You might imagine all great startups started from a clear mission. Sometimes they were, but usually, that story is woven in hindsight to cover up the gnarly pivots of the early days.
In PR-optimised founding stories, the narrative usually goes like this. Our visionary founders found an apparent $PROBLEM in the world; through hard work and over many different tries, they came up with $PRODUCT that solves this problem. Problem first, product second.
Real founding stories tend to be less inspiring: the founders believed $PRODUCT is needed in the world and started building the best possible version of it. They didn't know the best use case, though. Through lots of trial and error, they found solving $PROBLEM is a pretty good way to scale $PRODUCT without losing much money upfront. Product first, problem second.
I was going to use Amazon as an example of a problem-first company, but then I realized they, too, were product-first. As far as I can tell, from the early days, Bezos pursued "the everything store" -- a product, not a problem. And solving the problem of buying non-mainstream books was just Bezos' first step towards that vision.
Paypal was also product-first: Levchin and Thiel got started by making cryptographic libraries. They were good at it. Over several iterations of applying cryptography to different problems, they realized it enabled sending money online securely for the first time – the problem they ended up solving. I was surprised to learn about this: you rarely hear candid recollections of early stories with genuine uncertainty over what the startup will do.
I'd love to be a problem-driven founder: have a well-defined customer and problem in mind from day 1. But the past 12 months of trying to start a startup has made me realize I might not be one. When I think of or work on an idea, I often get excited about the engineering problems, product strategy, or details about how to measure the product's value – as opposed to what the long-term change in the world will be. My natural motivation seems to come from the product, not the problem.
I've doubted my ability to succeed as a founder because of this – for some reason, it feels shameful to admit that the problem is not my only source of motivation! However, it seems wrong to discard naturally product-first founders, especially when several great companies started that way.
Problem-first and product-first companies converge at product-market fit: making something (product) needed in the world (problem).
But the paths couldn't be more different in the early days.
When going problem-first, you:
- Notice problems in the world that you care about intrinsically. Your vision is that of a world where that particular problem is solved.
- Start solving the problem through whatever means.
- As you progress, keep the customer & problem constant while finding the best way to solve it.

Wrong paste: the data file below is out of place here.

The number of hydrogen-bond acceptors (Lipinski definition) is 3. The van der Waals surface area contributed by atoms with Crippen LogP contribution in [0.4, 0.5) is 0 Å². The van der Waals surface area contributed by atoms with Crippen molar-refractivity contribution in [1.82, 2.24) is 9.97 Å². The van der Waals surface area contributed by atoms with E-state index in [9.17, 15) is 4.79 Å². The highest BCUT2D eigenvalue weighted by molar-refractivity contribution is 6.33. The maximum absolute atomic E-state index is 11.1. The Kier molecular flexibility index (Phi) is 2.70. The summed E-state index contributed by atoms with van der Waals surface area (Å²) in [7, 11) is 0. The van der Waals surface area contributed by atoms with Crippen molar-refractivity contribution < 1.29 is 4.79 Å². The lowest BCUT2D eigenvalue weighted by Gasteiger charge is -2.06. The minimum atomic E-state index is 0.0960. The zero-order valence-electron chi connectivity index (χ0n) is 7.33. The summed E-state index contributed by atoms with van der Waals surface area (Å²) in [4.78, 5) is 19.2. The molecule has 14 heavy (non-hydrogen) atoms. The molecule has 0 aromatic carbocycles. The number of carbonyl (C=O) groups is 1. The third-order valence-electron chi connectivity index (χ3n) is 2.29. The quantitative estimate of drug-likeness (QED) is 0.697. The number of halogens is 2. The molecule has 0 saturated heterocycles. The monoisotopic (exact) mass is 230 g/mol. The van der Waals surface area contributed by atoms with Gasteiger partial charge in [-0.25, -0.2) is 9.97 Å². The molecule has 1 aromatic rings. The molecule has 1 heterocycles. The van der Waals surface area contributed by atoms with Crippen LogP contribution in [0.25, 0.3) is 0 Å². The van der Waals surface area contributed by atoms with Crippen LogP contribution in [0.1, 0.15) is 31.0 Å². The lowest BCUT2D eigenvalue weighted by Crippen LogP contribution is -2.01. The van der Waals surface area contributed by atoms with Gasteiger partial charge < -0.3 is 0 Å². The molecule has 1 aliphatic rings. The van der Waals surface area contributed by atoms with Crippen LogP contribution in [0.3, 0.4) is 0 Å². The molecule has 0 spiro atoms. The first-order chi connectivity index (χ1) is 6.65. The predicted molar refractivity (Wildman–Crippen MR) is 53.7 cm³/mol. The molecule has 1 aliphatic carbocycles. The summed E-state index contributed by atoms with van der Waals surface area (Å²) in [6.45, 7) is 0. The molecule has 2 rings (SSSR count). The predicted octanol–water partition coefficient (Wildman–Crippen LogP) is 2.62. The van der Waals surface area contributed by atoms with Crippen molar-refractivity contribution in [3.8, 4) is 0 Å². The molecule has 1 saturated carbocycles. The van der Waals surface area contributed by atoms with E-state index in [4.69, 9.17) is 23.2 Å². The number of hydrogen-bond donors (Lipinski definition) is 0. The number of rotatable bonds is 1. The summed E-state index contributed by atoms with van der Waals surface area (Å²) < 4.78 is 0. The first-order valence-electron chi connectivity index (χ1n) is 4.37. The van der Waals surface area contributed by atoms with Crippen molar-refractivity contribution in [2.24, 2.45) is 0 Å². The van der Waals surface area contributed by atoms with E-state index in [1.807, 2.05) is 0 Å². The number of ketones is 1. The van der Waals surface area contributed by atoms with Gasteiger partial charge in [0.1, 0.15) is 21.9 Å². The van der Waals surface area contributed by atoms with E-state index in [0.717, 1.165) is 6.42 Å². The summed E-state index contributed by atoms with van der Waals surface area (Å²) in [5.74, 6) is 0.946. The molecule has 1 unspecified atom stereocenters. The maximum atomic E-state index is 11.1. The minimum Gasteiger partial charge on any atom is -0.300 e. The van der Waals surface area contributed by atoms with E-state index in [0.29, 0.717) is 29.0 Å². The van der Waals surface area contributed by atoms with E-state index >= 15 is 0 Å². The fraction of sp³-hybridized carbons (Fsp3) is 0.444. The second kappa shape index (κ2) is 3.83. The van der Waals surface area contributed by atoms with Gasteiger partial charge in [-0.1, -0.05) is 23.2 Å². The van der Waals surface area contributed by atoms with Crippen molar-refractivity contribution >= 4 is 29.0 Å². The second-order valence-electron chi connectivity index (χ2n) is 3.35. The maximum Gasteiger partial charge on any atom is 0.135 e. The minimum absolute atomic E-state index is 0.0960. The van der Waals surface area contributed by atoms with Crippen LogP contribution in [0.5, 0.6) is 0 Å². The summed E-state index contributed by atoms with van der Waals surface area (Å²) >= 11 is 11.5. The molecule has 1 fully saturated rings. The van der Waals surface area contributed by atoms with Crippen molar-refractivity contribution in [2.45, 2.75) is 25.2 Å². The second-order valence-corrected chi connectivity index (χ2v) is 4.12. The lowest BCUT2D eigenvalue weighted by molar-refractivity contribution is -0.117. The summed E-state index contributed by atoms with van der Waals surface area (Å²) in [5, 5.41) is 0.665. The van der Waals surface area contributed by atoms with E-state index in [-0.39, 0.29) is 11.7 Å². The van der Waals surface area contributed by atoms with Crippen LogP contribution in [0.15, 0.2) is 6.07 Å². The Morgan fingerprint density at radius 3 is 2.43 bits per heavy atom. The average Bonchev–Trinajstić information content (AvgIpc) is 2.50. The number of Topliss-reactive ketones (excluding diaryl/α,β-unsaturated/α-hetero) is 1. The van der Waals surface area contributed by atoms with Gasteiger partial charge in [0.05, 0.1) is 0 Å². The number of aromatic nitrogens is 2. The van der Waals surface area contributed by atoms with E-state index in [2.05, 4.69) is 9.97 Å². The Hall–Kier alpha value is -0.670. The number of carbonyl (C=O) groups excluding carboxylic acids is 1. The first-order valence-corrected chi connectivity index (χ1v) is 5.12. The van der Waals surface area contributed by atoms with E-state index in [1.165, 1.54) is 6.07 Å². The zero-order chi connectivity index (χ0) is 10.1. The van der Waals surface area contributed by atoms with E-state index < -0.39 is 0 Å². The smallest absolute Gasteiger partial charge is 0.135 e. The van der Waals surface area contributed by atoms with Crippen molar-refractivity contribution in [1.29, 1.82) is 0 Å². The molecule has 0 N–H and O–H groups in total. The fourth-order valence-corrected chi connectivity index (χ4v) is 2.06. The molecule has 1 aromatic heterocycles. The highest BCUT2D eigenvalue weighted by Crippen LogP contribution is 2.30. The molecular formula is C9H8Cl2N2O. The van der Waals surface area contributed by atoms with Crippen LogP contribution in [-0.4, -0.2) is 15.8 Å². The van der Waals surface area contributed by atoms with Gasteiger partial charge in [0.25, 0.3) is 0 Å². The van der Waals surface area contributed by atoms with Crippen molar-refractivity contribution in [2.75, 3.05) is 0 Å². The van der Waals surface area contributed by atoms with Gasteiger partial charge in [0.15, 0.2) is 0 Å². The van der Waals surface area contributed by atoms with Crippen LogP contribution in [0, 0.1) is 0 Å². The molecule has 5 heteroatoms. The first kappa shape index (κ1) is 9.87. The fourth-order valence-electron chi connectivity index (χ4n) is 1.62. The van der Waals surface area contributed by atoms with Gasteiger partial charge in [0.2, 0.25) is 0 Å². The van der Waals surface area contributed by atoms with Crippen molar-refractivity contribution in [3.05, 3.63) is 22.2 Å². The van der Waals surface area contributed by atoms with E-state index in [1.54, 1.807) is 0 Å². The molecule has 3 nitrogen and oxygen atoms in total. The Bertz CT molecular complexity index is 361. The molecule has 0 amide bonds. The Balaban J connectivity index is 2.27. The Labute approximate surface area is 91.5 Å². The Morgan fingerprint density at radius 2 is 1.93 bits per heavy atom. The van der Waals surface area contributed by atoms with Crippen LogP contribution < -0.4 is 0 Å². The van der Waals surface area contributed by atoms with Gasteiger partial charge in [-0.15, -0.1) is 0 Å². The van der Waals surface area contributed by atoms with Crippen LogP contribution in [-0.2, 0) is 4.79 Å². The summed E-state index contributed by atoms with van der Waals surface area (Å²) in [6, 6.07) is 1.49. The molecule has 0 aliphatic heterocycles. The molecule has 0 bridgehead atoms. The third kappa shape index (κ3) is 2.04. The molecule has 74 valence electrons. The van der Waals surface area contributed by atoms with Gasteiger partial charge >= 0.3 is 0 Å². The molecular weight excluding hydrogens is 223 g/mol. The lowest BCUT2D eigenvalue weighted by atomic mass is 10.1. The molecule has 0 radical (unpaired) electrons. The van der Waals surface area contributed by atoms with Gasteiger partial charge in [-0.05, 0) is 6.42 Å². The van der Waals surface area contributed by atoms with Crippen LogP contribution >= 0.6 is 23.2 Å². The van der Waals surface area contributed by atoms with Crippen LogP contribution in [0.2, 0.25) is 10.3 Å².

When going product-first, you:
- Formulate what product enables the world you want. Your vision is built around that product and future.
- As you progress, get better at providing this product while always looking for new potential applications.
- Briefly, keep improving your product while finding the best customers & problems for it.
Here's another example. Starship grew out of a hobby project: participating in a robot football competition. The next step was still noncommercial – participating in a NASA moon rover challenge – though Ahti, the leader of the team and later Starship founder, might have had some commercial intentions then already. Only after that did the group start to consider where to apply their robotics expertise and chose last-mile delivery robots. Now they're building food and grocery delivery on top. Very much a product-first story.
It's difficult to tell which path the company took after the convergence point and rewriting the story. I don't blame the founders for doing this, by the way. Without the smooth narrative, it sounds like you stumbled into this business and are there to make a good buck.
But the stories told in hindsight hide all the ugly uncertainty of the early days. And worst of all, portraying every startup as problem-driven discourages product-driven founders. That's why I appreciate founders' stories about what happened before the convergence. Jessica Livingston's book "Founders at Work" is a rare source of them.
I might be reading it wrong, but it feels as though most startup advice strongly recommends a problem-first approach. Maybe for a good reason. Many a founder failed when nobody wanted the product they'd so fervently pursued. But product-first can work for some founders. And for some, it can work best: the product might be the best source of long-term vision and motivation.
Thanks to Taavi Pungas, Joonatan Samuel, Heiki Riesenkampf, Johannes Tammekänd and Laur Läänemets for reading drafts of this.